While it can only replace half of a roof, roofing experts don't recommend it. Some homeowners may consider it a cheaper option or think it saves time. From an expert's point of view, replacing half the roof often brings more harm (or expense) than benefits. Technically, yes, only part of a roof can be replaced.
However, it's not something we usually recommend. When a roofer comes out to see the damage, they can inform him of the amount of damage present on the roof cover or subfloor. If the subfloor and the damage are still in good condition, the roofer can replace the shingles where they are missing. That's why it's so important to talk to your roofer.
As more time goes by without repairing missing shingles, more problems can arise with the roof subfloor. Once this part of the roof is damaged, the cost and labor required to replace or repair it are much higher. The recommended option for most roofers and contractors, a tear is a complete replacement. This means new roof tiles, covers, door covers and subfloors and replacements for any damaged or rotten structures.
The main drawback of this is the starting price. Replacing an entire roof will cost you money, so talk to your insurer. Many roofing companies also offer financing options. While partially replacing a roof is not recommended, there are some situations where it is acceptable and necessary to replace sections and parts of the roofing system.
Then you'll wonder if it's worth replacing sections of your roof instead of the entire roofing system. The problem is that you may have to replace the entire roof sooner than you would if you had replaced it all at once. In addition, depending on age, the roof may be too brittle or worn to withstand a partial replacement. Perhaps the most obvious reason from an external point of view is that replacing just half of a roof can be difficult in terms of aesthetics.
It can still be difficult to match the color of the roof and the shingles, which makes stains noticeable, but they are still effective and more affordable than replacing an entire roof. The problem here often comes from insurance companies, which may not pay for the full repair and replacement of the roof. Roofing professionals also argue that it's more complex to replace just half of a roof than an entire roof, meaning it could be as expensive as replacing an entire roof. Regardless of whether your home has just faced a windstorm, was defeated by a fallen tree, or damaged by hail, it's hard to justify a complete roof replacement if only part of it is affected.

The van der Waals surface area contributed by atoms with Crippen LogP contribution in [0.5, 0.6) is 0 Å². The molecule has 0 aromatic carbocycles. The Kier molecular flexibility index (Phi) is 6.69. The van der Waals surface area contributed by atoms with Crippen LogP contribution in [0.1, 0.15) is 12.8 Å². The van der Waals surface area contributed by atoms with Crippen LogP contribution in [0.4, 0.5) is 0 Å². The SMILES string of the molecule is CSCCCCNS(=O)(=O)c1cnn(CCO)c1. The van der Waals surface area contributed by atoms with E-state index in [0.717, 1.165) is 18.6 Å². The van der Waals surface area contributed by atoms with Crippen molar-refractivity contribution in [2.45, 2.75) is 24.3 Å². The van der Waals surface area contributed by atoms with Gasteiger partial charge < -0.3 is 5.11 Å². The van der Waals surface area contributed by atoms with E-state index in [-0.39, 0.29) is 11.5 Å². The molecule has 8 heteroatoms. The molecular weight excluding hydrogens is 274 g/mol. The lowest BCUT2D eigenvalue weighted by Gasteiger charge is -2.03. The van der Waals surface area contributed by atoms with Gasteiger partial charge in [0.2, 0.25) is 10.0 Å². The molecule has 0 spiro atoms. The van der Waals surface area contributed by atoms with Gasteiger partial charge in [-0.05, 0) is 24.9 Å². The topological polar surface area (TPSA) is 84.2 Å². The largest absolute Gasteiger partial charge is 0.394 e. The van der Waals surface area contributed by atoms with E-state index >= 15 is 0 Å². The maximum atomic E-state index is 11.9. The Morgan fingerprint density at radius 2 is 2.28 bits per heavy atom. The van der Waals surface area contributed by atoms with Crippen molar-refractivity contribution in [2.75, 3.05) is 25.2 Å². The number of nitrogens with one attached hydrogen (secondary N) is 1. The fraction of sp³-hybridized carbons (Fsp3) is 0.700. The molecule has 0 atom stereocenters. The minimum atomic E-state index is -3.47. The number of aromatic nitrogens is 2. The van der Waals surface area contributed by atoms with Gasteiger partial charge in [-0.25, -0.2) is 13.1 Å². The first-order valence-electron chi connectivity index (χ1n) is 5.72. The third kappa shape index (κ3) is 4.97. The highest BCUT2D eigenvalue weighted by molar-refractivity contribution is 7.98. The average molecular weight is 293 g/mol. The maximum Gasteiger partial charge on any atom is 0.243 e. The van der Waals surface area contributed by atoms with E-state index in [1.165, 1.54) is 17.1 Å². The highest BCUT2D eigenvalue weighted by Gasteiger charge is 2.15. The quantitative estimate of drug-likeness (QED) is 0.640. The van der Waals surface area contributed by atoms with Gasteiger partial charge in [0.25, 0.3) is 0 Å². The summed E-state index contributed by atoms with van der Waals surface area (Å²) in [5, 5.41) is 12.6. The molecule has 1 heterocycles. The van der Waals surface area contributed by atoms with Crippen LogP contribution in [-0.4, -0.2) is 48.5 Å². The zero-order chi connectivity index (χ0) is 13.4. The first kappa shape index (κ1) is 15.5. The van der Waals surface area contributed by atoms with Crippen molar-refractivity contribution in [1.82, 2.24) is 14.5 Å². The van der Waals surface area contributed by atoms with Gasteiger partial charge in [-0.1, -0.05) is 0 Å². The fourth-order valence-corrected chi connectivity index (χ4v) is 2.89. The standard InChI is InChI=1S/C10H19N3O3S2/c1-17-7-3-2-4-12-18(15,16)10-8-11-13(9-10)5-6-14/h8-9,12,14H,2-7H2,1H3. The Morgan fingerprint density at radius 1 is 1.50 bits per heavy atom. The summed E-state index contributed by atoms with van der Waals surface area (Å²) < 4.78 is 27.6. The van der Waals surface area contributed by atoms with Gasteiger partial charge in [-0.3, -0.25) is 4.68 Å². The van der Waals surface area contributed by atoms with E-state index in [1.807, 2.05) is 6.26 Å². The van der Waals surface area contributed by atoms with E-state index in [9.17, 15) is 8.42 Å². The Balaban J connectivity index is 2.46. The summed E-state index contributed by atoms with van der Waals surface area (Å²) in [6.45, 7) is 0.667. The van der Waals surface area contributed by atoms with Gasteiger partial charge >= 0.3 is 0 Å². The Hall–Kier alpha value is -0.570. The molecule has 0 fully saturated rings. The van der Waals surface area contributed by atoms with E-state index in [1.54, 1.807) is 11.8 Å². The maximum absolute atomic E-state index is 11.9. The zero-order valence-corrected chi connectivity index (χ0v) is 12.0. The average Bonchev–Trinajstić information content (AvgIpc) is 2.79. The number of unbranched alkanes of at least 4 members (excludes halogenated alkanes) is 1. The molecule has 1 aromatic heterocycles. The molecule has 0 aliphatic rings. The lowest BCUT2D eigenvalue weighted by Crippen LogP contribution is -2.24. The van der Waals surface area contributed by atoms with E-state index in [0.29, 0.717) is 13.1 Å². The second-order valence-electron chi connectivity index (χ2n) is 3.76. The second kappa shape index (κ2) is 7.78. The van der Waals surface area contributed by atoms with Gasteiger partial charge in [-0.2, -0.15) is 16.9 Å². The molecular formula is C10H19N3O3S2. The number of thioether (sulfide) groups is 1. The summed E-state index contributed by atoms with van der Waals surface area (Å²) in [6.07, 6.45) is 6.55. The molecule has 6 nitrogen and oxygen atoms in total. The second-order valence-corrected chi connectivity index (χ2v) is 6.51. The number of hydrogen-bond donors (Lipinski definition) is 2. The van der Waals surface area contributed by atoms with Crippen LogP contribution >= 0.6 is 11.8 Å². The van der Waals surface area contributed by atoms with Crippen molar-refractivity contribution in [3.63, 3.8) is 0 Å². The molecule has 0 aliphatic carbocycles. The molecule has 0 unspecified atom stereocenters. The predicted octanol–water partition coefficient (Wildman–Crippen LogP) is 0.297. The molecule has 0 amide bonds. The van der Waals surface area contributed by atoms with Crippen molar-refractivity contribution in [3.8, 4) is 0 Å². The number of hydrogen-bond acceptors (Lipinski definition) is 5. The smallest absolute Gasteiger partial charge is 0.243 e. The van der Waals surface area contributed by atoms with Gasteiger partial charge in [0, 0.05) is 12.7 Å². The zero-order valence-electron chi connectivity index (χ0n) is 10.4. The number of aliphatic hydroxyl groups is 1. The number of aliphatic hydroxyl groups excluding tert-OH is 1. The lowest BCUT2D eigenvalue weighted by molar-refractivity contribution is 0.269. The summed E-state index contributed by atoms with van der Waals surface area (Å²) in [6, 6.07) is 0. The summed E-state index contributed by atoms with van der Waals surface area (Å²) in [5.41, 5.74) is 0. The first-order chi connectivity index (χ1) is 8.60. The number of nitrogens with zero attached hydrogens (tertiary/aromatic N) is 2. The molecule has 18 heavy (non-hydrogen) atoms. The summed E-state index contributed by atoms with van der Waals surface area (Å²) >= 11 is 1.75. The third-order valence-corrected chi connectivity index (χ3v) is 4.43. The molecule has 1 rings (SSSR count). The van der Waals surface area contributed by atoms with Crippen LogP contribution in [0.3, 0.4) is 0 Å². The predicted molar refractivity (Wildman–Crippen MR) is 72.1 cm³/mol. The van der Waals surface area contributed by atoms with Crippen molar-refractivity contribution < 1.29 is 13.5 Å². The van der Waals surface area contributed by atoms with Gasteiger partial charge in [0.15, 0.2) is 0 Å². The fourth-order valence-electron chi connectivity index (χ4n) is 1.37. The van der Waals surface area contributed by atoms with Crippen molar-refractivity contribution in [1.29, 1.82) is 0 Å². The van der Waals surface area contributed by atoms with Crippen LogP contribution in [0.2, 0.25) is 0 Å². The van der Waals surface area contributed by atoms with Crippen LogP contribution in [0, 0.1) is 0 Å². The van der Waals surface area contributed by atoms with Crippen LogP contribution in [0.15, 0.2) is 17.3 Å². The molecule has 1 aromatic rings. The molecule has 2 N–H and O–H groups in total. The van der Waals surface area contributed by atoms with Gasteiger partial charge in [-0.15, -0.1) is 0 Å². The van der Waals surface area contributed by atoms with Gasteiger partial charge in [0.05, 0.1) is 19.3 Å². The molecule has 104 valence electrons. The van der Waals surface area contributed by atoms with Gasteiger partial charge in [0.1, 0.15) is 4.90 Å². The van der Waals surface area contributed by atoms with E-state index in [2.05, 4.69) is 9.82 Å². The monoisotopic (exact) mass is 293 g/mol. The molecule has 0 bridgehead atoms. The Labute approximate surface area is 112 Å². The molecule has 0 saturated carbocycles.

When half or more of the roof is damaged, it can be tempting to replace the damaged half to save time and money. While partially replacing a roof is not recommended, there are some situations where it is acceptable and necessary to replace parts and parts of the roof. Even if you replaced half of your roof, you and your house would be stuck with two halves of a roof with a different lifespan. It's also important to note that most roofing warranties require that you replace the entire roof if even a small part is damaged.
In general, if the roof is old or badly damaged, it is best to schedule a complete replacement rather than a partial one. If the damage is widespread or if your roof is nearing the end of its useful life, you may need to replace it completely. In the end, if your roof only needs to replace a few shingles or do some minor patches, you can have a roofer do those small repairs for you.